Arts Crafts to do at home
Auburn-Halifax Model Kit Home. (2007 Rosemary Thornton)
Is that good-looking bungalow of yours a Sears Kit Home? How can you find out? What should you look for? And what does it mean to have a Sears Kit Home?
Each month, I receive dozens of emails from people asking these very questions. Here's the short version of things you can look for to decide if your home is a Sears kit home.
- Look for stamped lumber on the exposed beams/joists/rafters in the basement, crawl space or attic.
- Inspect the back of millwork (moldings and trim) for shipping labels.
- Check the home's floor plan, footprint (exterior dimensions) and room size, using a field guide to Sears Homes, such as "Finding The Houses That Sears Built" (2004, Gentle Beam Publications).
- Visit the courthouse and inspect old building permits and grantor records.
- Inspect plumbing fixtures for marks, such as "R" or "SR".
- Look for markings on back of sheet rock.
- Unique column arrangement on front porch and five-piece eave brackets.
- Square block on moldings at staircase landings, where moldings meet at odd angles.
- Verify your home's construction date. If your home was not built between 1908 - 1940, it can not be a Sears Home.
Is your home stamped or labeled?
Sears Lumber Identifying Marks. (2007 R.T.)
Sears homes were shipped via boxcar and came with a 75-page instruction book. Each kit contained 10, 000–30, 000 pieces of house and the framing members were marked to facilitate construction. These many decades later, those same markings can help identify a home as a Sears kit home. The lumber was marked on the tall side of the lumber and can be found 2–10 inches from the end of the framing member. If you can't access attics or basements, you might be able to see marked lumber by opening up the bathtub's plumbing access door. However, not all Sears Homes had marked lumber!
Look for shipping labels. Shipping labels can be found on the back of millwork and mouldings. I've also found these labels in various places in the basement, such as under a staircase. On the shipping label, you might see an address, such as "925 Homan Avenue, Chicago, Illinois." This was Sears headquarters in the early 1900s. Or, it might read, "Sears Roebuck, Chicago, Illinois." Also look for stamps or marks showing that the millwork was shipped from Norwood Sash and Door (in Ohio), which was a supplier of Sears millwork.
Sears Mill Work labels. (2007 Rosemary Thornton)
Use a field guide and city records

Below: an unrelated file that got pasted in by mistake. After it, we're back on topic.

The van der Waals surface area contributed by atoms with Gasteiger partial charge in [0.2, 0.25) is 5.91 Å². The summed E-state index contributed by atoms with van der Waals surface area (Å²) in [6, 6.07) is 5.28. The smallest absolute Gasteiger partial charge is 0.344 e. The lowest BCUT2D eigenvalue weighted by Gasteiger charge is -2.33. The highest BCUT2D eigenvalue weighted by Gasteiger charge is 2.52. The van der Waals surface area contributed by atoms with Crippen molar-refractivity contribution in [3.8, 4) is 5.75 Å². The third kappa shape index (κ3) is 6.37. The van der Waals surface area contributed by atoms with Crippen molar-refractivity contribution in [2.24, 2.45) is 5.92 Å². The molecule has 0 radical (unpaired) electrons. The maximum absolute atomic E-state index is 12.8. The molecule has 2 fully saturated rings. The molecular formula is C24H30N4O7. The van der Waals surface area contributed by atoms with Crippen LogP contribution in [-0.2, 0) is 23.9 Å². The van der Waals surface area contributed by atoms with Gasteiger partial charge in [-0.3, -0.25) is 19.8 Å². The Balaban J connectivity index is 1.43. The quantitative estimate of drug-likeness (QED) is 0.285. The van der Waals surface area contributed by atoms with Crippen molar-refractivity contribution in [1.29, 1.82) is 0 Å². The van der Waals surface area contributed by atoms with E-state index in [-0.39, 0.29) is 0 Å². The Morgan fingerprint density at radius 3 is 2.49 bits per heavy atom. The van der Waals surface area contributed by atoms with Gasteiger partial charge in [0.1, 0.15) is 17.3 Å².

Compare the house in question to the photos and floor plan in a field guide to Sears Homes. Pay special attention to the placement of windows and doors, chimneys, bathroom and kitchen vents, etc. The home's footprint should be a perfect match to the Sears Home. Even a few inches off is a deal killer. Individual rooms should also be a spot-on match to the floor plan shown in the field guide. This is a very important point. However, "reversed floor plans" were an option that Sears offered their home buyers, so the home may be a mirror image of the floor plan shown in the field guide.
Visit the courthouse to learn more. From 1911 to 1933, Sears offered home mortgages. Check grantor records from 1915–1940. Sears stopped offering mortgages in 1933, but when a mortgage was paid in full, the mortgage was released, so you're going to look for that document, too. Another thing to look for is original building permits. Some locales retain these aged documents. On the building permit, one line should state "architect's name." This is where the name "Sears Roebuck" may appear.
Evaluating building materials
Sears Porch Column Design. (2007 R.T.)
Plumbing, electrical and heating equipment was not included in the basic kit home but could be purchased separately. This enabled customers to choose "good, better or best" quality. From the late 1920s to 1940, Sears plumbing fixtures sometimes were stamped with an "R" or "SR." On pedestal sinks (bathroom) and kitchen sinks, the mark is on the underside, near the front. On bathtubs, it can be find in the lower corner, on the side furthest from the tub spout.
Another clue suggesting that you may have a Sears Home is the presence of Goodwall Sheet Plaster (sheet rock). Each 4' by 4' sheet bore the stamp "Goodwall" on the backside.
About two dozen of Sears most popular house designs had a unique column arrangement on the front porch (see photo). Five-piece eave brackets (the diagonal support brace between the roof line and the exterior wall) might also be a sign that you have a Sears Home.
Ohio Art Classic Etch A Sketch Magic Screen
Toy (Ohio Art)
ALEX Toys Do-it-Yourself Wear Friends 4 Ever Jewelry
What are some arts and crafts for girls to do at home.
Origami, because its easy, you only need a piece of paper to do it, it doesn't make much mess, and there is such a big range of things you can make by just folding a piece of paper!
There are lots of arts and crafts a girl can do at home, as long as she has the supplies! Kits can be bought at a store and ideas may be found online. Use stickers, paper, markers, etc. to make greeting cards to send to family and friends. Learn to knit or crochet or sew.